Also, Sunday is our 2-year engage-a-versary. 2 years since I said yes and we started planning the Big Event. It hardly even feels like it's been six months, let alone 2 years, but then again we're only 6 weeks away from our first wedding anniversary. Where does the time go?

Wednesday, February 11, 2009

Winter Adventure, part 2: The only thing missing was the lamp post

You know you're in a cabin in the Rocky Mountains when you get a bone-chillingly eerie coyote serenade at 2 AM and you wake up in the morning to find an elk breakfasting in the yard.

The benefit to staying in the area was that we got an early start for our long hike on Sunday. The guy at the visitor's center had gushed about the wonders of the particular trail we planned to follow, and he mentioned that there were difficult but do-able parts on snowshoes and that the hard parts were worth the payoff.

I'm glad we listened to that guy. We carefully followed his directions and his crudely drawn winter trail map, and started off on a wonderful trek. The sky was blue and clear, the air was crisp and clean (though somewhat oxygen poor, being over 9000 feet in elevation), and we were hiking through snowy woods on several feet (5? 10? 30? no way to tell!) of packed snow, following cross-country skiiers and fellow snowshoers but in such a way that most of the time we couldn't see or hear anyone else. The woods looked so much like my mental picture of Narnia-before-Aslan that I kept expecting to see a faun step out from behind a tree. But the only wildlife we saw were a few mountain squirrels (as opposed to the fat and sassy city squirrels you see everywhere, the ones I hate) who felt the need to chastize us for walking through their turf. Large, lumbering humans, making too much noise.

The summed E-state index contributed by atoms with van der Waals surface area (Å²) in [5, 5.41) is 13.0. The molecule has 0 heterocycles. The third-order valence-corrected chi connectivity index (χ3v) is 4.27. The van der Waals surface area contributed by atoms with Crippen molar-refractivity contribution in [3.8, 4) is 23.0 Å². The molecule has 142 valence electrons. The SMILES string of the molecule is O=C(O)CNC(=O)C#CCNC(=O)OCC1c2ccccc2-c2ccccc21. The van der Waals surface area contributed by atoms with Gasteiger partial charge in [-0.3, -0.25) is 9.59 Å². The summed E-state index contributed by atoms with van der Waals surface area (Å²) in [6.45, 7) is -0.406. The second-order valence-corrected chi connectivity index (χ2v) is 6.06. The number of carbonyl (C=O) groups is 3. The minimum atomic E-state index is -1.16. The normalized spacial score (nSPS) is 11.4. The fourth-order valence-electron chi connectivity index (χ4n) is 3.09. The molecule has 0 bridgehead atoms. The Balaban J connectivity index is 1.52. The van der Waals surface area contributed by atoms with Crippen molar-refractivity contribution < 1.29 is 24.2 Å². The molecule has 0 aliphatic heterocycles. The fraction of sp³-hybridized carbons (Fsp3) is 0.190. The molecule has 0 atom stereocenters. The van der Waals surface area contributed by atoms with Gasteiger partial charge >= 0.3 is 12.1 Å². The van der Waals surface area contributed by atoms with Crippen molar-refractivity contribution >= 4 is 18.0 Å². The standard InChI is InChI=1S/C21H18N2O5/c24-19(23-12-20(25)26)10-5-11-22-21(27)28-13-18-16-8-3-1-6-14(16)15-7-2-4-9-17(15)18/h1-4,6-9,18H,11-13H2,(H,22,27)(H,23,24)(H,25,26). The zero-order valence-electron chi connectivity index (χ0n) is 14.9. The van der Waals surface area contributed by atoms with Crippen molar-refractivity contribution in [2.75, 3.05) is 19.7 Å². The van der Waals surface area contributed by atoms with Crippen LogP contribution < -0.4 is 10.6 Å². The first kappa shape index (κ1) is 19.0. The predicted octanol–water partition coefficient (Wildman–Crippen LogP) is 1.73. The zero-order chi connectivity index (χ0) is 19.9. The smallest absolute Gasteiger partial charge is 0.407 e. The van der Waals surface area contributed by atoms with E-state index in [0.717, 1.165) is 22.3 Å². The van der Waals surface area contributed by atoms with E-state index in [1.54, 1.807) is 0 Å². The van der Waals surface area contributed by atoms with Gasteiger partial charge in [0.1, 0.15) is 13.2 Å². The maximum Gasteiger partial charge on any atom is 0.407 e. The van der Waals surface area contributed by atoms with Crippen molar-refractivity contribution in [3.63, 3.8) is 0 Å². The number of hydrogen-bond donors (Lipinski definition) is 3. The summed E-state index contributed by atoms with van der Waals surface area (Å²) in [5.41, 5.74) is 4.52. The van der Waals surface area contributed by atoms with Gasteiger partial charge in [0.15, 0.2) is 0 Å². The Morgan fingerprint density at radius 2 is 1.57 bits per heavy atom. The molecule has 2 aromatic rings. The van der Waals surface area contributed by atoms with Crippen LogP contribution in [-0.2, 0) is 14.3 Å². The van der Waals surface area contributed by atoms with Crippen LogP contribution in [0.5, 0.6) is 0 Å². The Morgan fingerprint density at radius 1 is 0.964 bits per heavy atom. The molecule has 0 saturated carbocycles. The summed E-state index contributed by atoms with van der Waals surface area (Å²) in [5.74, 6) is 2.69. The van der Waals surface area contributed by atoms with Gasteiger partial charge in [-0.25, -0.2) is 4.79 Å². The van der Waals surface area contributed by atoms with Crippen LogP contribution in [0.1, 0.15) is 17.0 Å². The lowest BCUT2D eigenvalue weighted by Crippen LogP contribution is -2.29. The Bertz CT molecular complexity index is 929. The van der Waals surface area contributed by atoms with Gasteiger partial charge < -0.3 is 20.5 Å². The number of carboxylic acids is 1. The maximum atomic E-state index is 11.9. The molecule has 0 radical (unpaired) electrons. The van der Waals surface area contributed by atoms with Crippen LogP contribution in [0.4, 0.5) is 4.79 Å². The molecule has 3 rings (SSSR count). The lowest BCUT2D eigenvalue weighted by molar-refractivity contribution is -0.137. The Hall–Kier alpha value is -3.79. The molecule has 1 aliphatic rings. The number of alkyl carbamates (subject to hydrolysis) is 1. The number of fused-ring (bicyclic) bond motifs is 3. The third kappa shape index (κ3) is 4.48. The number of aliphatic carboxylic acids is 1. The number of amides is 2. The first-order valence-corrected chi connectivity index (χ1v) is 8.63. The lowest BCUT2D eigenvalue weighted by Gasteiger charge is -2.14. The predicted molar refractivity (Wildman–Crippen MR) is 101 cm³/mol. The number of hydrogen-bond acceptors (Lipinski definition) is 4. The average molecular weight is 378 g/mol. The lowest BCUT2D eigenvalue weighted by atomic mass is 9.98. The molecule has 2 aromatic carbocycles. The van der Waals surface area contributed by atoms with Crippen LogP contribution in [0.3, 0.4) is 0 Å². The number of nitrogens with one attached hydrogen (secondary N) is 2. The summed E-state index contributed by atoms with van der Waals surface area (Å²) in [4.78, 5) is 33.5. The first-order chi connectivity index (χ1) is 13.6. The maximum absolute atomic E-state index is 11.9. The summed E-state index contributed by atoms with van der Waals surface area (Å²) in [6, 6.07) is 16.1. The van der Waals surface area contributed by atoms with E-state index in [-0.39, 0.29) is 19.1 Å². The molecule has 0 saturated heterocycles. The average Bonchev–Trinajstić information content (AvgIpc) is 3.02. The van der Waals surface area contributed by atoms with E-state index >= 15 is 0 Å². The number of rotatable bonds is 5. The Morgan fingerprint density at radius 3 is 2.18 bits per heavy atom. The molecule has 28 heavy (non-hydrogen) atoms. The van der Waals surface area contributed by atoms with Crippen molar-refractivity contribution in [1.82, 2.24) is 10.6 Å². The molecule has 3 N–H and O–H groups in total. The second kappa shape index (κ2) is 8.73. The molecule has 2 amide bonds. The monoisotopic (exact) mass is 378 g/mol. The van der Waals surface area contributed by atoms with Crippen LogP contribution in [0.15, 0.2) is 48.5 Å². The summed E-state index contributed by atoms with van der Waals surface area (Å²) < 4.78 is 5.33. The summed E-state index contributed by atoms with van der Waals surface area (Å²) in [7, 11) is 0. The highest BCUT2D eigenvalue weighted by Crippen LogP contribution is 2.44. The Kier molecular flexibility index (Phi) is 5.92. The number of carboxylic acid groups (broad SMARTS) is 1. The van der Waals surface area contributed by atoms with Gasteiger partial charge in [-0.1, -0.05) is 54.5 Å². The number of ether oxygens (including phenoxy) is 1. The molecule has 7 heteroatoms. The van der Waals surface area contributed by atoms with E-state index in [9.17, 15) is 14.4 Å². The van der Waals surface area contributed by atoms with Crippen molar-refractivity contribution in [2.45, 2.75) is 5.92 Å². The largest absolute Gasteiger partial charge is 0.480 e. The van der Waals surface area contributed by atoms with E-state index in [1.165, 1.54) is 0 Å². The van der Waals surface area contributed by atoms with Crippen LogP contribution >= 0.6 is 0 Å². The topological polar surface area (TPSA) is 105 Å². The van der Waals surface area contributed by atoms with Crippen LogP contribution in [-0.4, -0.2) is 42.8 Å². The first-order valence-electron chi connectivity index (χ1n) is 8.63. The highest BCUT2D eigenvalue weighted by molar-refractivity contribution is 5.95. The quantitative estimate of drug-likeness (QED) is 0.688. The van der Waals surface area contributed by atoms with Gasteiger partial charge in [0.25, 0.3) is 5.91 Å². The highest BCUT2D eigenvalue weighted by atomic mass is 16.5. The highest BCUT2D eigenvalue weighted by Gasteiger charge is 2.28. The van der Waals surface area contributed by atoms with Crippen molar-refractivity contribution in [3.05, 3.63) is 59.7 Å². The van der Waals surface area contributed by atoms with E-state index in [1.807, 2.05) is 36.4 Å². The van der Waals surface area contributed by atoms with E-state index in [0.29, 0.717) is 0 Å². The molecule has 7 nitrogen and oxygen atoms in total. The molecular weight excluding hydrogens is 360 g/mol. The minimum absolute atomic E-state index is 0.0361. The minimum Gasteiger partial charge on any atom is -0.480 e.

At one point we came to a fork, and went to the right rather than to the left. We ended up going up the side of the gorge, where the views were amazing and the terrain was difficult. Dan left a message for anyone else coming behind that decided to take the hard way like we did.

Eventually we met back up with the original trail (which went up directly through the gorge) and we could see that the next part was what the guide had been talking about. It was no joke; parts looked almost vertical when we were directly underneath them, but the trail was obviously well-traveled and so we knew we could do it.

And it was worth the climb, every torturous step of the way. Dan said it was the prettiest thing he'd ever seen in RMNP, and I'm inclined to agree.

After we'd taken in the amazing view for a while, and spotted some more mineral-colored falls (blues! yellows!), we snowshoed across the mostly frozen lake, skirting the outside because we could tell the middle wasn't completely frozen. The trail continued past the lake but was obviously far less well-traveled, and after we'd gone a quarter of a mile or so we decided to turn around because the trail continued going Up. Which we had just done a huge amount of, and mutually agreed that it was time for some Down.

In some ways, the trek down the steep parts was far more difficult than the way up had been. Neither of us wanted to do any butt sliding, and by then our legs were already tired, so we went verrrry slowly and carefully. I stopped halfway down to take pictures of the up and the down views.

Not being gluttons for punishment, we took the trail back through the gorge, with a quick detour to another frozen falls. Eventually, we reached the area where all the trails (winter and summer, gorge and hillside) meet and ended up on the summer trail back to the trailhead, which was far more twisty and also far more exposed (and therefore, had far less snow) than the winter trail had been. At least there was signage along the way telling us the distance back to the trailhead.